I was ugly as a child. So ugly in fact, that most of the other neighborhood children gave me a wide berth and pretty much left me alone. In an effort to get me out of the house, my Grandmother would often give me leftover dinner bones to attract the dogs that roamed freely in the neighborhood, in the hopes it would give me someone to play with. One of the only dogs that would even come close by for a free snack was a neighbor’s retired racing greyhound named Casey.
Casey and I became close friends, best friends actually, as we had a lot in common. Casey was sort of beat up and kind of funny looking too, with deep scars and a mangled ear. He also didn’t have a lot of friends, and we made quite a spectacle roaming through the neighborhood.
Our relationship grew to the point that we were pretty much inseparable, and remained that way for a number of years. Eventually I moved away and promised to write, but I never did. We lost contact, I got new friends, and Casey likely started getting his bones from another neighbor because dogs are pretty flippant and easily swayed when it comes to free treats. I never forgot about Casey, but I never saw another racing greyhound.
I grew up, developed a career, got married and had children. Every once in awhile, thoughts of Casey would come to me, but they would be gone just as quickly as they had arrived. I had related the story of Casey to the Boss at some point in our lives together, but for the life of me, I can not remember when or why.
Work had taken us to South Carolina, and one day, as the Boss was watching TV, she saw a story about retired racing greyhounds available for adoption. Remembering my story of Casey, and knowing that the easiest way to get something she wants is to make it my idea, she very casually mentioned that you could adopt a retired racing greyhound right in our area. I was on the phone to the adoption group the very next day.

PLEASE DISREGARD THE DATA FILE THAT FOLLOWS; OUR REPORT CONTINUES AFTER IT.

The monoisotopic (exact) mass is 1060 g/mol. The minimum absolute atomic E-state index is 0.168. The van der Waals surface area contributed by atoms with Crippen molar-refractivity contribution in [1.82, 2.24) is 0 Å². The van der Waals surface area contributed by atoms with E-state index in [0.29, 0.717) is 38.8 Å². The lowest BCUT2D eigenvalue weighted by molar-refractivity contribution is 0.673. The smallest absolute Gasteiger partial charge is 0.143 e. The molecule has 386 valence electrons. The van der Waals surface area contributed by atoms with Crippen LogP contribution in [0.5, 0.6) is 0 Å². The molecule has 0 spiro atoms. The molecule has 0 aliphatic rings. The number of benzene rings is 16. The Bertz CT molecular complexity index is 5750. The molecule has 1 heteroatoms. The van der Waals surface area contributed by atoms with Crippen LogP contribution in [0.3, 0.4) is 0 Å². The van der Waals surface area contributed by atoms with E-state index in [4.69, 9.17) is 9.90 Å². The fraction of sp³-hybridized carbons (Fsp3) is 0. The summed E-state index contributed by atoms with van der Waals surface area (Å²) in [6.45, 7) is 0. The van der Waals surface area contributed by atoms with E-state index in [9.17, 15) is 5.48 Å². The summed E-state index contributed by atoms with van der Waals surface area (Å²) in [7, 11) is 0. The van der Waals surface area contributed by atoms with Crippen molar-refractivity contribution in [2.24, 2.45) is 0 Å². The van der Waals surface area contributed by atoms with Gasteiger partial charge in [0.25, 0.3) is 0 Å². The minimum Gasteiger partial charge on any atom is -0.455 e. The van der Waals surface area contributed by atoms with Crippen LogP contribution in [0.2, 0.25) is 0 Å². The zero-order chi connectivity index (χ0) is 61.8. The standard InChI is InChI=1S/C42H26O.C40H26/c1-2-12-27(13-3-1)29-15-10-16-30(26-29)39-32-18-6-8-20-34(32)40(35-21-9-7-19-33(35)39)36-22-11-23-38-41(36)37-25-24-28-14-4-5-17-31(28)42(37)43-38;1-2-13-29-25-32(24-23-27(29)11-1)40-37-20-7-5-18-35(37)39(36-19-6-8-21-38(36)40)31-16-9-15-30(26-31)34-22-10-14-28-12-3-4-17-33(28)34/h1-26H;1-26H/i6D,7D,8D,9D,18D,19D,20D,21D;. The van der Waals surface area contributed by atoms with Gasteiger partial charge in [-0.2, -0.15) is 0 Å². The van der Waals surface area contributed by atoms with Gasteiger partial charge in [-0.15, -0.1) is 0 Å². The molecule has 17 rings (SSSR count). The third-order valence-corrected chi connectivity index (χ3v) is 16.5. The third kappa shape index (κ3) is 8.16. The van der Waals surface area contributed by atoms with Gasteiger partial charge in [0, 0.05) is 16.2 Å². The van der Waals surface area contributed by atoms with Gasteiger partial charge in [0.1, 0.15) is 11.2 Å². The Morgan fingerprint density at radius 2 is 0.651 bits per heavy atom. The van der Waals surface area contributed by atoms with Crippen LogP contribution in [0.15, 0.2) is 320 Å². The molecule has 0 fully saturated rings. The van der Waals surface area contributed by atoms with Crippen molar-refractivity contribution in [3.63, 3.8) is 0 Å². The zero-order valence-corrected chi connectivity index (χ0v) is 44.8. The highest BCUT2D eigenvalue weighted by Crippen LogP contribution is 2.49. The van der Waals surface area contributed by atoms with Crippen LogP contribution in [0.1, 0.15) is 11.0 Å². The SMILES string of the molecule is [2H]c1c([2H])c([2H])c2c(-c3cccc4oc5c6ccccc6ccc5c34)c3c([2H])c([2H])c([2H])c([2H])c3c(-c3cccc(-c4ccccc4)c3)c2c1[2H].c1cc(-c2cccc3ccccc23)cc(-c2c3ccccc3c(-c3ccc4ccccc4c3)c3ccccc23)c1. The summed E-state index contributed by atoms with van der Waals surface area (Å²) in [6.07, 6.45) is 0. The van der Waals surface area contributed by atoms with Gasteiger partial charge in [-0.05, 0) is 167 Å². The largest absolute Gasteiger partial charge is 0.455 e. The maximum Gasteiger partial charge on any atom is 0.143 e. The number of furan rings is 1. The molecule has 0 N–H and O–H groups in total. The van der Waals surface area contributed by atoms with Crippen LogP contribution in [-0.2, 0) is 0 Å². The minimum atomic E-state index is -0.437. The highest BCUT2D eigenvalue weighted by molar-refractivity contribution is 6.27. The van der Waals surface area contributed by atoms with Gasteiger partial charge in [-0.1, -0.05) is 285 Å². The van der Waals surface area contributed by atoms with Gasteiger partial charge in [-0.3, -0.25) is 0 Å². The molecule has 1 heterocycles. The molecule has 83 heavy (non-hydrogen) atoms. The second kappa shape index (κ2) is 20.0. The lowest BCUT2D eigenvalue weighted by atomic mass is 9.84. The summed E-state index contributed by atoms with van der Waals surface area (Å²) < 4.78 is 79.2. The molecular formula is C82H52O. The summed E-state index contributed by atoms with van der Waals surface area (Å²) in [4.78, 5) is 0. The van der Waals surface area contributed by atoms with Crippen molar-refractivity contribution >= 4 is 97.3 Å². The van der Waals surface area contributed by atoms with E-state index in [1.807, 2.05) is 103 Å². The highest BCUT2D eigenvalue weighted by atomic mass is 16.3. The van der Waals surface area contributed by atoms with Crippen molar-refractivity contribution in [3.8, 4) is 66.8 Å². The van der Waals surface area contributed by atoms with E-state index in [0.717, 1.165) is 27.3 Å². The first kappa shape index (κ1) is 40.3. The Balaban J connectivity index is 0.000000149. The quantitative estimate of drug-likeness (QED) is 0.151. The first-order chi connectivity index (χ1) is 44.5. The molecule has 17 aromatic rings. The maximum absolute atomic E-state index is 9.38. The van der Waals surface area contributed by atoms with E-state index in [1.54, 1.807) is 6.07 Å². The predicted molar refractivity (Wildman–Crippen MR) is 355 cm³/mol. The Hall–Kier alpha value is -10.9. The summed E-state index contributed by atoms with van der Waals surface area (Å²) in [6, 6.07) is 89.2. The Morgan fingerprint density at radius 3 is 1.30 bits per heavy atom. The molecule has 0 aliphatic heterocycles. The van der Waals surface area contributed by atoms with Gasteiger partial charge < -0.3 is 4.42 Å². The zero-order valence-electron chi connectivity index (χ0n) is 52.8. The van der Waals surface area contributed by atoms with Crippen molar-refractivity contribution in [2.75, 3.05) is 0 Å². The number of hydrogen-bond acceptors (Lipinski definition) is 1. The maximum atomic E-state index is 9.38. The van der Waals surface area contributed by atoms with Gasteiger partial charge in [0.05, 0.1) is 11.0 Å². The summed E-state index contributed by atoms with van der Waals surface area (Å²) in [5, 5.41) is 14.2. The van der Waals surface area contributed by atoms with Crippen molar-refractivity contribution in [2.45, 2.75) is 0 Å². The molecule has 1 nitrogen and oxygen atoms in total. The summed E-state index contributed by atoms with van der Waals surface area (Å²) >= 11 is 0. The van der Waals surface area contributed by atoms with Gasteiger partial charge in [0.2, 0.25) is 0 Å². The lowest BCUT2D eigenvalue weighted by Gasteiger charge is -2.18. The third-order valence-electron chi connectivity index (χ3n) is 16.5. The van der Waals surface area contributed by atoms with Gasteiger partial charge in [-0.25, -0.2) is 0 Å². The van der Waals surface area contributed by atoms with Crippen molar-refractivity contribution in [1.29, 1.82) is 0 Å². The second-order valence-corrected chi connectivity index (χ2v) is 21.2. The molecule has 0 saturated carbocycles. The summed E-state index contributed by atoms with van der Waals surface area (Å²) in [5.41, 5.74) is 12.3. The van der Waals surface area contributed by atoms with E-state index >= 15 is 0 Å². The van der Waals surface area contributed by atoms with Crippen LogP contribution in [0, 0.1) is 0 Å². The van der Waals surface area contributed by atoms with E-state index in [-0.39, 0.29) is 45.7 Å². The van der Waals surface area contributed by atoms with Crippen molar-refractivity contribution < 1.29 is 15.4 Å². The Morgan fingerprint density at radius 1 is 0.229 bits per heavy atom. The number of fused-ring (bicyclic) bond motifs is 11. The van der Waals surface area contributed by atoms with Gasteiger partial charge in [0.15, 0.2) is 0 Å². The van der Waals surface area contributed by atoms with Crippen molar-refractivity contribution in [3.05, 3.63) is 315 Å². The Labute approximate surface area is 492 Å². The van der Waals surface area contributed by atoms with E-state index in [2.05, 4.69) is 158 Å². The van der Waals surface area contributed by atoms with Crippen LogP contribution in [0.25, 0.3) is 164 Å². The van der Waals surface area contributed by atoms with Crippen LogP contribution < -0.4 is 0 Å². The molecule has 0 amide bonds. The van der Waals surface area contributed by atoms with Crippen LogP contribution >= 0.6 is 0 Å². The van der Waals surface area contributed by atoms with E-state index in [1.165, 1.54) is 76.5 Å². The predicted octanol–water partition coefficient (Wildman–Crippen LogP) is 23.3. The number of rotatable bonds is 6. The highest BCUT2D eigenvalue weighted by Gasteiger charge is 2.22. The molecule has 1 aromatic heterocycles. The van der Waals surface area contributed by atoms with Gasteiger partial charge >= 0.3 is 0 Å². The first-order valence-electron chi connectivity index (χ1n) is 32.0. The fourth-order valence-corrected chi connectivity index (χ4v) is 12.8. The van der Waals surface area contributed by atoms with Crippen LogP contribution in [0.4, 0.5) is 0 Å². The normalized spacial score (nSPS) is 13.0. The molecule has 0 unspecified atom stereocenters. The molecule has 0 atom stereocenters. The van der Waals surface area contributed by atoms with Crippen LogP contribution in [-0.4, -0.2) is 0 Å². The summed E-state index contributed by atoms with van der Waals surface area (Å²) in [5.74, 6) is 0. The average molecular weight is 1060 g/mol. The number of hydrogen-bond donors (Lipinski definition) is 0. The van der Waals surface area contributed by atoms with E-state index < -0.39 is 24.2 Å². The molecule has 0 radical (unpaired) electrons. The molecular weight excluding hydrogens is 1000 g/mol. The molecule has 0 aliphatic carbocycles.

Mickey came into our lives on Thanksgiving 2005. Fate or some higher power must have chosen Mickey for us, as out of the dozens of hounds available, she was the one I was attracted to immediately. In fact, I prefer male dogs, but something about her captured my attention and I was smitten. She was tall and lean with a striking pose and a long beautiful tail. The day we took her home, she settled in like she had always been there, and our bond was strong right from the beginning.
Mickey was born on February 7, 2002, and actually shared her birthday with the Princess. She was born WVs McDowell, and competed in over 90 races under that name. She was a good runner, and graduated all the way to A class, which is the best a racing dog can hope for. One day however, Mickey decided that she just didn’t want to race any more and when the starter box opened, she just stood there and refused to run. She never ran another race.
Mickey was not an ordinary dog. She had these little quarks and unique mannerisms that you just don’t see in other dogs. In the first weeks we had her home, she developed a habit of stealing things from us and taking them to her bed. Shoes, purses, books, and even pillows were all fair game. She never damaged anything, she just seemed to want our personal objects for herself and horded them like an old hobo. It got to the point where when leaving the house, we no longer looked for footwear by the door, but rather went straight to Mickey’s bed. I once found a very expensive watch and the Boss’s wedding rings among her “stash”. She was a master thief that could steal food from counters in the blink of an eye. She once stole an entire meal right off the table while we were sitting there without getting caught. She was also a master escape artist, and once got through three layers of security to run the neighborhood. She was a deep passionate singer, and would howl with all her heart if you got her going, and she could kill a stuffed animal like nobody’s business.